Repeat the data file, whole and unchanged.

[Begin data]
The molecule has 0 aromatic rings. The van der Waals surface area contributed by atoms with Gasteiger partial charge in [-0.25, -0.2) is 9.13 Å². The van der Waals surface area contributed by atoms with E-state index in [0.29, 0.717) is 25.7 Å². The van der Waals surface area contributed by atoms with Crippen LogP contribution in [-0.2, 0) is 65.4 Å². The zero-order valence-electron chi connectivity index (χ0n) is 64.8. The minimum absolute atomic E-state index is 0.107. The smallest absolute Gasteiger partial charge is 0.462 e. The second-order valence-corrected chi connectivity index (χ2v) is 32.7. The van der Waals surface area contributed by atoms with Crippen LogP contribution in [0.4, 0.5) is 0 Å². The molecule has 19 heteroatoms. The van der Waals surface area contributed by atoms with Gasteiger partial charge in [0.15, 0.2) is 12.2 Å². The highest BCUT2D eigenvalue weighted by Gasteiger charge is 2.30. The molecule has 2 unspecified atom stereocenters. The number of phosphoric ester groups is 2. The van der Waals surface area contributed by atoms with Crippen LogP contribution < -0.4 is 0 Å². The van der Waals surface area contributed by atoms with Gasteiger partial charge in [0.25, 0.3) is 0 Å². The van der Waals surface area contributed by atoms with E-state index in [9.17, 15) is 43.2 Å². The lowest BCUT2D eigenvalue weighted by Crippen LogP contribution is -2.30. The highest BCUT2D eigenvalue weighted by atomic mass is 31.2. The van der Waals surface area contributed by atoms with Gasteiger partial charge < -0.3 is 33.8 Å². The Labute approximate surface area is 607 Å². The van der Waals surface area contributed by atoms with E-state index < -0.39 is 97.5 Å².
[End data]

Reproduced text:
The molecule has 0 aromatic rings. The van der Waals surface area contributed by atoms with Gasteiger partial charge in [-0.25, -0.2) is 9.13 Å². The van der Waals surface area contributed by atoms with E-state index in [0.29, 0.717) is 25.7 Å². The van der Waals surface area contributed by atoms with Crippen LogP contribution in [-0.2, 0) is 65.4 Å². The zero-order valence-electron chi connectivity index (χ0n) is 64.8. The minimum absolute atomic E-state index is 0.107. The smallest absolute Gasteiger partial charge is 0.462 e. The second-order valence-corrected chi connectivity index (χ2v) is 32.7. The van der Waals surface area contributed by atoms with Crippen LogP contribution in [0.4, 0.5) is 0 Å². The molecule has 19 heteroatoms. The van der Waals surface area contributed by atoms with Gasteiger partial charge in [0.15, 0.2) is 12.2 Å². The highest BCUT2D eigenvalue weighted by Gasteiger charge is 2.30. The molecule has 2 unspecified atom stereocenters. The number of phosphoric ester groups is 2. The van der Waals surface area contributed by atoms with Crippen LogP contribution < -0.4 is 0 Å². The van der Waals surface area contributed by atoms with Gasteiger partial charge in [0.25, 0.3) is 0 Å². The van der Waals surface area contributed by atoms with E-state index in [9.17, 15) is 43.2 Å². The lowest BCUT2D eigenvalue weighted by Crippen LogP contribution is -2.30. The highest BCUT2D eigenvalue weighted by atomic mass is 31.2. The van der Waals surface area contributed by atoms with Gasteiger partial charge < -0.3 is 33.8 Å². The Labute approximate surface area is 607 Å². The van der Waals surface area contributed by atoms with E-state index < -0.39 is 97.5 Å².